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Learning the vi and Vim Editors

2008/09/04

Index by Subject

  • Learning the vi and Vim Editors
  • Robbins, Hannah & Lamb
  • O'Reilly
  • 9780596529833



I use vi every day.

"Oh, sure", you say, "You're a programmer. Of course you use some geekish editor."

Well, yes, but no. I don't do all that much programming any more. A little scripting now and then, and not even much of that. Most of what I use vi for is ordinary files. I'm using it to write this. I use it for lists, to keep track of all the things I need to keep track of. If it is something that is going into a file on my computer, I'm probably going to use vi.

Most people, even most "computer people" would use a word processor to write text like this review and a spreadsheet or database for the lists and records. It's "easier", they think.

It isn't.

Sure, there are things you can do with a spreadsheet, word procesesor or database that are useful. But it's even more useful to have the raw data in text form - it can also be imported into those other tools, but having it available in text where I can work on it with vi is always the best thing to do. And frankly, given the power of Unix in general, I hardly ever need those other tools anyway..

But most folks don't understand that. Vi is ugly, clumsy, hard to use. To me, that attitude is like someone who never learned to drive explaining why taking the bus is better than owning a car. I'm all in favor of public transportation, and it is often true that given enough time and effort you can get just about anywhere without needing to drive a car, but.. well, you get the idea. That's the difference using vi could make in your life.

So, this was supposed to be a review, not a rant. Well, heck, the book is great. If you know nothing about vi, it will teach you. If you know a bit, it will teach you more. Even if you use vi every day as I do, you'll probably pick up (or be reminded of) a thing or two. This is well done, you'll like it.

Learn the vi and vim. You'll save time, lose weight, become better looking, find true love and eternal happiness.. well, you will save a lot of time and be happier. Learn the vi and Vim!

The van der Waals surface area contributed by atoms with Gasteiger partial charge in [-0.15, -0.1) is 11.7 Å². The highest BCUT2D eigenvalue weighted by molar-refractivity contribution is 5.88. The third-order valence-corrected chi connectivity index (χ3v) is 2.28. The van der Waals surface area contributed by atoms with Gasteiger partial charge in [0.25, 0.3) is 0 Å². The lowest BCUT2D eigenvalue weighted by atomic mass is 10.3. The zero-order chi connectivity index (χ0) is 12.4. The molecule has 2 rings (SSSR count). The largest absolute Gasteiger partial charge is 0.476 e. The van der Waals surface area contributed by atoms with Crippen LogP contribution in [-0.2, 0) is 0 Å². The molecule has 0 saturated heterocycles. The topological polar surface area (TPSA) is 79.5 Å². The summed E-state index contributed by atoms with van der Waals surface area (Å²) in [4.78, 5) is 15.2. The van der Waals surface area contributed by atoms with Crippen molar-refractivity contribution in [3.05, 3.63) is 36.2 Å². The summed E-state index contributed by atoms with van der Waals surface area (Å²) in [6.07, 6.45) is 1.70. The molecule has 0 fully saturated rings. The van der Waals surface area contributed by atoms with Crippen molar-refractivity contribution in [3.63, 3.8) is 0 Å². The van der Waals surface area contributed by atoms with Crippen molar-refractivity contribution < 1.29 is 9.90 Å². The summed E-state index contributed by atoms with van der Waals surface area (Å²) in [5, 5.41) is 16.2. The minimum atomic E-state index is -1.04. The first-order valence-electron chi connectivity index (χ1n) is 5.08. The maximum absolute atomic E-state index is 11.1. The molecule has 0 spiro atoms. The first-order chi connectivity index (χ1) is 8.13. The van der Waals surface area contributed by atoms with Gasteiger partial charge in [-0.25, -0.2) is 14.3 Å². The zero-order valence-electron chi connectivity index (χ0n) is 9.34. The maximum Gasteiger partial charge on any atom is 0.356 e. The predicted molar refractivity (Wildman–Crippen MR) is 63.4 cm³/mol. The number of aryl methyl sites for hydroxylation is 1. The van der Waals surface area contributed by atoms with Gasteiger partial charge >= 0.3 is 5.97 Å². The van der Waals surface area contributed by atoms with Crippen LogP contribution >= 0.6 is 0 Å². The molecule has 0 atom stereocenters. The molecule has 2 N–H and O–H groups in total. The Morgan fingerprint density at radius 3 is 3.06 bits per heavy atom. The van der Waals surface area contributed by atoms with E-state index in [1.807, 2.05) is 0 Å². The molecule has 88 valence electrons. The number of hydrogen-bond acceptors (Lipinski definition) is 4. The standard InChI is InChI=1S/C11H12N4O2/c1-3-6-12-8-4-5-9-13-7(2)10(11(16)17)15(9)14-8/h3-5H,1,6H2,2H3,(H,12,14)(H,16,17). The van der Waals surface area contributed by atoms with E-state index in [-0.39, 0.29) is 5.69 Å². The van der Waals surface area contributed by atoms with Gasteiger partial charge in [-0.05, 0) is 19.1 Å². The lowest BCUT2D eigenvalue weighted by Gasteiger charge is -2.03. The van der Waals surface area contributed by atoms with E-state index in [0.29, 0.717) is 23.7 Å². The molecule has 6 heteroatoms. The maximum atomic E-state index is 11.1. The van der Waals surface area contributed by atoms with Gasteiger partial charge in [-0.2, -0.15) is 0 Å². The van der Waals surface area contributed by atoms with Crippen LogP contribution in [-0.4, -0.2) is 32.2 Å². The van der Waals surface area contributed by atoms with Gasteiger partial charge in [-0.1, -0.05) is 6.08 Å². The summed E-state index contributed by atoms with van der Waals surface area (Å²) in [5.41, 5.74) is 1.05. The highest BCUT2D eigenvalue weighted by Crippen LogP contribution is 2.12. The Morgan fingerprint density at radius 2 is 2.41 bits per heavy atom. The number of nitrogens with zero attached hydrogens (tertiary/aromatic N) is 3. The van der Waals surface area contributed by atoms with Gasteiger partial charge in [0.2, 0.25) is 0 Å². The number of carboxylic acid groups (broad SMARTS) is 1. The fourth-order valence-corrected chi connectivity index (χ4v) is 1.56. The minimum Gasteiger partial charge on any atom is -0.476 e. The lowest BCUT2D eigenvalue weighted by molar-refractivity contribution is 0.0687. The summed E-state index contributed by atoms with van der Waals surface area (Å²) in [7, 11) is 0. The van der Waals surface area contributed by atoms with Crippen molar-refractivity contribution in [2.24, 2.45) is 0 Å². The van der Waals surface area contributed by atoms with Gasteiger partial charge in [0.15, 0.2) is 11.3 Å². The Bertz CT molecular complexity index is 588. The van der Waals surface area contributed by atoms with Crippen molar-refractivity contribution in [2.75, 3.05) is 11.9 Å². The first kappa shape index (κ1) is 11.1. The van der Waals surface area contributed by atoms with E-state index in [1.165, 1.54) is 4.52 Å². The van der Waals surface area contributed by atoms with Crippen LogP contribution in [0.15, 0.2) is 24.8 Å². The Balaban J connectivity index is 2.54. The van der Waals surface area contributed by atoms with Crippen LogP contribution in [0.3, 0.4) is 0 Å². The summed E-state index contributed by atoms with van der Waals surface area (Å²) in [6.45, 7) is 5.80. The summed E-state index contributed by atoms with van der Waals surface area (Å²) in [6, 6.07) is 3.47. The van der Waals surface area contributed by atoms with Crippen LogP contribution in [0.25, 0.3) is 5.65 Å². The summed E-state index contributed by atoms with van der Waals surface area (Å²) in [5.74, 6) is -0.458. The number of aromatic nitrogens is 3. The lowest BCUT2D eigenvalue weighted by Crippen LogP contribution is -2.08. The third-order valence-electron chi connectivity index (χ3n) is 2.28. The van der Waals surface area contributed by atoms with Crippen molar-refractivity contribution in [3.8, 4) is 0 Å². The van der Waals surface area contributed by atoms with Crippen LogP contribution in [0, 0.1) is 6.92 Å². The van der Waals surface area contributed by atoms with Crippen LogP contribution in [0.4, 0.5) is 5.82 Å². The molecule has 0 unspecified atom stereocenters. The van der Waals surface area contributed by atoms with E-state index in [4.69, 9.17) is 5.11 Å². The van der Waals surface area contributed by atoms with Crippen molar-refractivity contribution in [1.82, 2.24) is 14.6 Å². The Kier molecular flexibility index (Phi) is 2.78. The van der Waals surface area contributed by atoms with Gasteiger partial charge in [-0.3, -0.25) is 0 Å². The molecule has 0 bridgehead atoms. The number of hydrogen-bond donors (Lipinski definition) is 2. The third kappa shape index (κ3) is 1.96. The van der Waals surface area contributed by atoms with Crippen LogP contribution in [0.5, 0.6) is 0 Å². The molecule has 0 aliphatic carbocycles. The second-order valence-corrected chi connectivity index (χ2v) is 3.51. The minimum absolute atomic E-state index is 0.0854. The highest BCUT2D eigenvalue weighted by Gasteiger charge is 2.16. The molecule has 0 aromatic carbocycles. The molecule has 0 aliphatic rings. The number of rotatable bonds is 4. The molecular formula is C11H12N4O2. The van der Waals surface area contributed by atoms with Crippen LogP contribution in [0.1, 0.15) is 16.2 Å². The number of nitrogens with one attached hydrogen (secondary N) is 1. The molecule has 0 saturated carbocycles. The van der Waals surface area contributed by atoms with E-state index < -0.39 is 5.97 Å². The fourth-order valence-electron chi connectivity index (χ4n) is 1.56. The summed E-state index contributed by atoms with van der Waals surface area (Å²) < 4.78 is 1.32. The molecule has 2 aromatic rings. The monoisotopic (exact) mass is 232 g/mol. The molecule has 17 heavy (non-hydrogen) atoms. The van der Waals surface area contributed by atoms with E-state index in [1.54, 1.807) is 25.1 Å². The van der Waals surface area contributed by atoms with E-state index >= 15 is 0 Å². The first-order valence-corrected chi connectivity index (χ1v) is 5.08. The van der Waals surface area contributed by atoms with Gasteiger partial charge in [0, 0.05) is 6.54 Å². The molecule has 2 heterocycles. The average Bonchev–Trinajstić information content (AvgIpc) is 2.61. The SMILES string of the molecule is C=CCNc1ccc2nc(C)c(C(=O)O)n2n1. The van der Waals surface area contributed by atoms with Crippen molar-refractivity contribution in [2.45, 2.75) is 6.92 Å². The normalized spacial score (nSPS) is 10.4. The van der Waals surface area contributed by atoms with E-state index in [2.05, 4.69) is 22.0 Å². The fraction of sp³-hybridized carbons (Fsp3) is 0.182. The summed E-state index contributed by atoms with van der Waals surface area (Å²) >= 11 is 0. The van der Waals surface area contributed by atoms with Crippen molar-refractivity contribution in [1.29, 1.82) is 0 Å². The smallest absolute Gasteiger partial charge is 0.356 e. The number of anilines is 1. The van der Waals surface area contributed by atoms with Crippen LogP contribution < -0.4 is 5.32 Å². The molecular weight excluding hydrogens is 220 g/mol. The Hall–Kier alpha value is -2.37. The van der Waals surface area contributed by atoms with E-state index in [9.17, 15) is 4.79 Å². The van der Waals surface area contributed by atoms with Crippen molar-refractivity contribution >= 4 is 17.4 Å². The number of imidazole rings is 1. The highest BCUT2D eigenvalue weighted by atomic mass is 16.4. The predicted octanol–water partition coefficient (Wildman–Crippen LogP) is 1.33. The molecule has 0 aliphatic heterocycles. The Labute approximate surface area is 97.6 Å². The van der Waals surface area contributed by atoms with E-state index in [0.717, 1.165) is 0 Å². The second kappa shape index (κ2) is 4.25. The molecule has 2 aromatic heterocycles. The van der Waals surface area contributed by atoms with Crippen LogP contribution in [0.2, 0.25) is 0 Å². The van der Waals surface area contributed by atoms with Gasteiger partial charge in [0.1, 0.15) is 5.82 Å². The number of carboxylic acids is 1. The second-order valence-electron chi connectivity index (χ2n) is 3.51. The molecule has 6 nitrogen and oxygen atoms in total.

Tony Lawrence 2008-09-04 Rating: 4.0

Amazon Order (or just read more about) Learning the vi and Vim Editors  from Amazon.com



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© Anthony Lawrence







Sat Sep 6 15:36:53 2008: 4529   ElbertHannah


Hi Tony,

Elbert Hannah here. Just wanted to drop a quick note thanking you for your review of the "Learning the vi and Vim Editors".

I contacted Andy Oram on a whim (have been friends via e-mail for a while) and jokingly asked him why they hadn't updated their vi book in ten years, and would they be interested, and if so, I would love to help. He responded, "funny you would mention it....".

Perfect timing, and we put together the new version.

I too wondered how many vi-ers were left in the world and have often been disappointed at not only how few use it, but how few even know about it as everyone flocks to the latest and greatest gui editors. Yet, people still gape when I use vi (actually, mostly vim these days). They all want to know how to do, but don't want to learn. Sigh.

I too use vim externally and move data into tools, and find that my most efficient mode of operation. I often wish vendors (do you hear me Microsoft, OpenOffice, etc?) would offer a "vi" mode for all of these tools. It's probably supply and demand, but I hate to see the power of editing disappear and see it replaced with clunky gui interfaces.

Anyway, I ramble. Again, thanks for the review. Enjoy your book.



Sat Sep 6 15:44:45 2008: 4530   BigDumbDinosaur


I've been using vi almost as long as it has existed, and still do. I also use a word processor (WordPerfect, not that abortion that Microsoft sells). Word processing is most useful when the document has a lot of fancy formatting, especially if images must be carefully juxtaposed with the text. I do much of my technical writing in WordPerfect because of the need to embedded graphics into the document.

That said, most of my text editing doesn't require word processor capabilities, and that is where vi fills the bill. Yes, there are newer and possibly "better" text editors available. Yet, I keep reaching for vi. Guess old habits die hard (I still use green-bar as well, and have several Wyse 60s in my office).

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